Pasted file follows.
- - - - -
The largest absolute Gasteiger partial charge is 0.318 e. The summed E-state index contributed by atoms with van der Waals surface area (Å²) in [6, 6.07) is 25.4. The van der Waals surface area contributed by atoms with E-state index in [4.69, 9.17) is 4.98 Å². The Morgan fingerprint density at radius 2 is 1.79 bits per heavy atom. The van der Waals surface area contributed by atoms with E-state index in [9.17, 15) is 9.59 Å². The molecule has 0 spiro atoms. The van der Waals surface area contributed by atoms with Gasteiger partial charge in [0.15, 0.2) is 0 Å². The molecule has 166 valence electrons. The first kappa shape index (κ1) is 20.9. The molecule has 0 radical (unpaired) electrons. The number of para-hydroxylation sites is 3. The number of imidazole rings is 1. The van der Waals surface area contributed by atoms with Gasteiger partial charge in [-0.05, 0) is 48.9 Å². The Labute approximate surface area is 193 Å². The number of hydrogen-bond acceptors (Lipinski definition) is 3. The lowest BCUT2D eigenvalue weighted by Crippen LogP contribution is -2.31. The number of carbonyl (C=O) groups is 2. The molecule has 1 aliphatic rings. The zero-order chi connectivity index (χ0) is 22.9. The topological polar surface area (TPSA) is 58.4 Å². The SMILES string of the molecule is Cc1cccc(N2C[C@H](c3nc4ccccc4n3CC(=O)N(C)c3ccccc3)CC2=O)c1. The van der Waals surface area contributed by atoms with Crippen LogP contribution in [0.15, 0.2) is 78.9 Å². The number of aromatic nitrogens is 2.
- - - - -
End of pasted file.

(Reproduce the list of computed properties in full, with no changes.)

The largest absolute Gasteiger partial charge is 0.318 e. The summed E-state index contributed by atoms with van der Waals surface area (Å²) in [6, 6.07) is 25.4. The van der Waals surface area contributed by atoms with E-state index in [4.69, 9.17) is 4.98 Å². The Morgan fingerprint density at radius 2 is 1.79 bits per heavy atom. The van der Waals surface area contributed by atoms with E-state index in [9.17, 15) is 9.59 Å². The molecule has 0 spiro atoms. The van der Waals surface area contributed by atoms with Gasteiger partial charge in [0.15, 0.2) is 0 Å². The molecule has 166 valence electrons. The first kappa shape index (κ1) is 20.9. The molecule has 0 radical (unpaired) electrons. The number of para-hydroxylation sites is 3. The number of imidazole rings is 1. The van der Waals surface area contributed by atoms with Gasteiger partial charge in [-0.05, 0) is 48.9 Å². The Labute approximate surface area is 193 Å². The number of hydrogen-bond acceptors (Lipinski definition) is 3. The lowest BCUT2D eigenvalue weighted by Crippen LogP contribution is -2.31. The number of carbonyl (C=O) groups is 2. The molecule has 1 aliphatic rings. The zero-order chi connectivity index (χ0) is 22.9. The topological polar surface area (TPSA) is 58.4 Å². The SMILES string of the molecule is Cc1cccc(N2C[C@H](c3nc4ccccc4n3CC(=O)N(C)c3ccccc3)CC2=O)c1. The van der Waals surface area contributed by atoms with Crippen LogP contribution in [0.15, 0.2) is 78.9 Å². The number of aromatic nitrogens is 2.